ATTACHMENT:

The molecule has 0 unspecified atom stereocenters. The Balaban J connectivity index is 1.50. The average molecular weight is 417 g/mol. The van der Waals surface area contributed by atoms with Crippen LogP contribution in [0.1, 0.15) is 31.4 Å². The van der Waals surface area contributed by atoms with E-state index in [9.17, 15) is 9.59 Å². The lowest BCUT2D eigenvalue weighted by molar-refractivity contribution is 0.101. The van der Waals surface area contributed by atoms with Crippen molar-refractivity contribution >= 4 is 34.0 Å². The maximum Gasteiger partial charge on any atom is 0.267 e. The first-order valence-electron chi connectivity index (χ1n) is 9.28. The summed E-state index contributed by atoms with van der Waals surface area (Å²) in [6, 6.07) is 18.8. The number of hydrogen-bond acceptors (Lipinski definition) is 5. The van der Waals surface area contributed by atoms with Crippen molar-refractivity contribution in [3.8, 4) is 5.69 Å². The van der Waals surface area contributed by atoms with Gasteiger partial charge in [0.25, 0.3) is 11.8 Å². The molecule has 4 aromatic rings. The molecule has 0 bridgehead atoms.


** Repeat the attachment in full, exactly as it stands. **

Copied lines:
The molecule has 0 unspecified atom stereocenters. The Balaban J connectivity index is 1.50. The average molecular weight is 417 g/mol. The van der Waals surface area contributed by atoms with Crippen LogP contribution in [0.1, 0.15) is 31.4 Å². The van der Waals surface area contributed by atoms with E-state index in [9.17, 15) is 9.59 Å². The lowest BCUT2D eigenvalue weighted by molar-refractivity contribution is 0.101. The van der Waals surface area contributed by atoms with Crippen molar-refractivity contribution >= 4 is 34.0 Å². The maximum Gasteiger partial charge on any atom is 0.267 e. The first-order valence-electron chi connectivity index (χ1n) is 9.28. The summed E-state index contributed by atoms with van der Waals surface area (Å²) in [6, 6.07) is 18.8. The number of hydrogen-bond acceptors (Lipinski definition) is 5. The van der Waals surface area contributed by atoms with Crippen molar-refractivity contribution in [3.8, 4) is 5.69 Å². The van der Waals surface area contributed by atoms with Gasteiger partial charge in [0.25, 0.3) is 11.8 Å². The molecule has 4 aromatic rings. The molecule has 0 bridgehead atoms.